Actions and Commitments

Call to Action # 4: Child Welfare (1-5)

Cowichan Tribes now fully responsible for child welfare services

June 24, 2024

First Nation signs co-ordination agreement that transfers responsibility from federal government

Three women sign an agreement at a table, all of whom are wearing First Nations regalia.
Left to right: Grace Lore, B.C. minister of children and family development, Patty Hajdu, minister of Indigenous services, and Cowichan Tribes Chief Cindy Daniels (Sulsulxumaat) are seen signing a co-ordination agreement that transfers responsibility for child welfare services to the nation. (CNW Group/Indigenous Services Canada)

CBC News: The largest First Nation in B.C. by population, the Cowichan Tribes, has signed a co-ordination agreement that will see it assume full responsibility over youth and family services for its citizens.

The Cowichan Tribes — which has about 5,300 members and is based on Vancouver Island — had voted in November to pass new laws to prioritize supports to keep children with their families, or place them with relatives in other Indigenous homes.

Now, the federal and provincial governments have signed the co-ordination agreement that allows the nation to start phasing in the law.

The federal government says it’s the second First Nation in B.C. to have assumed responsibility for its child welfare services, following the Splatsin First Nation in the Shuswap region.

It follows federal legislation in 2020 that allows Indigenous communities to manage their own child welfare systems, along with a provincial law passed in 2022 called the Indigenous Self-Government in Child and Family Services Amendment Act.

Cowichan Tribes Chief Cindy Daniels (Sulsulxumaat) told a news conference Monday that the lawallows the nation to ensure its teachings and values are passed on to future generations.

“We are leaving behind the practice of child apprehension and placements that have alienated children from their families and our community for generations, practices that have repeatedly caused trauma,” Daniels said.

“By embedding our teachings, family customs and values into our law, we are setting new requirements for how decisions are made — to prioritize keeping our children with their families,” she added.

Three women wearing Indigenous regalia smile while outdoors.
Grace Lore, left, Cindy Daniels, centre, and Patty Hajdu, right, are seen on Monday before they signed the co-ordination agreement. (Grace Lore/Twitter)

As part of the co-ordination agreement signed Monday, the federal government will provide the nation $207.5 million, and the provincial government will provide $22 million over four years to assist the nation with setting up its own child and family services authority.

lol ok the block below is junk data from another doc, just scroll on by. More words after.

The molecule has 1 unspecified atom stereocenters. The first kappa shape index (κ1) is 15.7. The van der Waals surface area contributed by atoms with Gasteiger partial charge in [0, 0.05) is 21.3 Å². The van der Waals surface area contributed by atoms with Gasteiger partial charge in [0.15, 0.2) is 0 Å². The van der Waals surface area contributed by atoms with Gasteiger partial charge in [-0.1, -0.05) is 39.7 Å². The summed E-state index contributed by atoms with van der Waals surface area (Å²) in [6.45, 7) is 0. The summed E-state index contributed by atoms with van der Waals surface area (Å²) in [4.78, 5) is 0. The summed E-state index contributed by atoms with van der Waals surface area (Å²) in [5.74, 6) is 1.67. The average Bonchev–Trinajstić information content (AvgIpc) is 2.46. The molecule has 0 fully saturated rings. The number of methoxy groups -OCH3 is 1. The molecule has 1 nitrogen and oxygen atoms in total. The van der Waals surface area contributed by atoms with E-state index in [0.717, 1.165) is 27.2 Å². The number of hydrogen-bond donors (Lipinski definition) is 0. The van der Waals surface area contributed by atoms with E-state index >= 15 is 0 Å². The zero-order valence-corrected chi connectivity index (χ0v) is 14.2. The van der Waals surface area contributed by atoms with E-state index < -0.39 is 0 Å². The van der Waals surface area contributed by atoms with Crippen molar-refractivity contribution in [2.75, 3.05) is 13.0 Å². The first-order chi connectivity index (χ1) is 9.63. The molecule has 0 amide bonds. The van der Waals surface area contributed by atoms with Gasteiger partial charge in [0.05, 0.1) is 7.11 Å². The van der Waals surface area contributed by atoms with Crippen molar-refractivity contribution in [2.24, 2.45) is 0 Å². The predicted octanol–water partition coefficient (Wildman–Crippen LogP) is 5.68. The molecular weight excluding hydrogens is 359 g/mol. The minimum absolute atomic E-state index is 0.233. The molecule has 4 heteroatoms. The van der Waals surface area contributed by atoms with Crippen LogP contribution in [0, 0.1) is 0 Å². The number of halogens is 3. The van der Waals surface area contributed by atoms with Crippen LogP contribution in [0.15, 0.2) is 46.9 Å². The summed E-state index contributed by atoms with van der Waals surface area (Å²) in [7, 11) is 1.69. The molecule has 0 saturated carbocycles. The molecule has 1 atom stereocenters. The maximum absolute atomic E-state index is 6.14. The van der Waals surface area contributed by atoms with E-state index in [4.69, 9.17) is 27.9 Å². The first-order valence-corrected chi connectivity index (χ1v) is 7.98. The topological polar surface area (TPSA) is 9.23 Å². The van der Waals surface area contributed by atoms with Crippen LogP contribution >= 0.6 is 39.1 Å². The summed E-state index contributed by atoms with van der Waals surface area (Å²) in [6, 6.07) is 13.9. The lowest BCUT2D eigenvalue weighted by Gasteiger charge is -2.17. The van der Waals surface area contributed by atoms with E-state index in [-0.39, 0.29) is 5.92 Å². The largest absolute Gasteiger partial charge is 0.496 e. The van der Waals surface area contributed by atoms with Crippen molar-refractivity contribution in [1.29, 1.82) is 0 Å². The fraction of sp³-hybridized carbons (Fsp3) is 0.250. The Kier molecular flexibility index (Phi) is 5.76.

Indigenous Services Minister Patty Hajdu said that decades of federal and provincially-run youth services had meant First Nations children were taken from their homes and placed in unfamiliar homes — something she called a colonial practice that separated families.

A woman in a white suit speaks with her arms raised at a meeting.
Indigenous Services Minister Patty Hajdu said that child welfare systems had taken Indigenous children away from their families and placed them in unfamiliar homes. (Patrick Doyle/Canadian Press)

“This was an intentional decision by the government of Canada, and many provinces and territories that participated in this work, to continue to control the narrative in this country, the resources in this country, and the power in this country,” Hajdu said.

“It’s extremely poignant for me to stand here in front of you to try to make amends for a country that has brought so much harm on people and on families through what is the most precious to us.” 

The provincial legislation in 2022 was passed with an eye to ending the overrepresentation of Indigenous children and youth in care in B.C., who are nearly seven times more likely to be apprehended than non-Indigenous children, according to data from the Ministry of Child and Family Development.

There were 5,037 children and youth in care in B.C. between April 2021 and March 2022, according to the ministry, and approximately 3,425 were Indigenous. 

Indigenous children and youth make up 67.9 per cent of children and youth in care in B.C. despite accounting for 12.6 per cent of people under 19 in the province, according to ministry data.

With files from The Canadian Press